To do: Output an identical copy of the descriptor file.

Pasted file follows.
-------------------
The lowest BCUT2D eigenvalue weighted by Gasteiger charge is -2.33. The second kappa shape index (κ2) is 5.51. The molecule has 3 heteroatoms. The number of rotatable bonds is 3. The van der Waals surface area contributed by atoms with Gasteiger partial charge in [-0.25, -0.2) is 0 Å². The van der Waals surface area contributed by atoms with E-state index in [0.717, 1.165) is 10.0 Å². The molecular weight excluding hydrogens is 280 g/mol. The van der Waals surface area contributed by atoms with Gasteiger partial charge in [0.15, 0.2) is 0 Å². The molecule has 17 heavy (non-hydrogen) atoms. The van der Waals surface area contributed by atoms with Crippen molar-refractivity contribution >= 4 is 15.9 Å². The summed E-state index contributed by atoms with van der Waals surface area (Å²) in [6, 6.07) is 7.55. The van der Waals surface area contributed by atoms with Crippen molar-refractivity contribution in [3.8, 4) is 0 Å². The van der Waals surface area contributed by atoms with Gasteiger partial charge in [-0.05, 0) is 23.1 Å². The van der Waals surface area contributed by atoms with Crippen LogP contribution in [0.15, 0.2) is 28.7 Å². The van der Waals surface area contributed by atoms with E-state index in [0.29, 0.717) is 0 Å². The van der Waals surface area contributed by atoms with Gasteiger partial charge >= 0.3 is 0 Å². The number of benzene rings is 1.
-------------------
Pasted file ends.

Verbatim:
The lowest BCUT2D eigenvalue weighted by Gasteiger charge is -2.33. The second kappa shape index (κ2) is 5.51. The molecule has 3 heteroatoms. The number of rotatable bonds is 3. The van der Waals surface area contributed by atoms with Gasteiger partial charge in [-0.25, -0.2) is 0 Å². The van der Waals surface area contributed by atoms with E-state index in [0.717, 1.165) is 10.0 Å². The molecular weight excluding hydrogens is 280 g/mol. The van der Waals surface area contributed by atoms with Gasteiger partial charge in [0.15, 0.2) is 0 Å². The molecule has 17 heavy (non-hydrogen) atoms. The van der Waals surface area contributed by atoms with Crippen molar-refractivity contribution >= 4 is 15.9 Å². The summed E-state index contributed by atoms with van der Waals surface area (Å²) in [6, 6.07) is 7.55. The van der Waals surface area contributed by atoms with Crippen molar-refractivity contribution in [3.8, 4) is 0 Å². The van der Waals surface area contributed by atoms with Gasteiger partial charge in [-0.05, 0) is 23.1 Å². The van der Waals surface area contributed by atoms with Crippen LogP contribution in [0.15, 0.2) is 28.7 Å². The van der Waals surface area contributed by atoms with E-state index in [0.29, 0.717) is 0 Å². The van der Waals surface area contributed by atoms with Gasteiger partial charge >= 0.3 is 0 Å². The number of benzene rings is 1.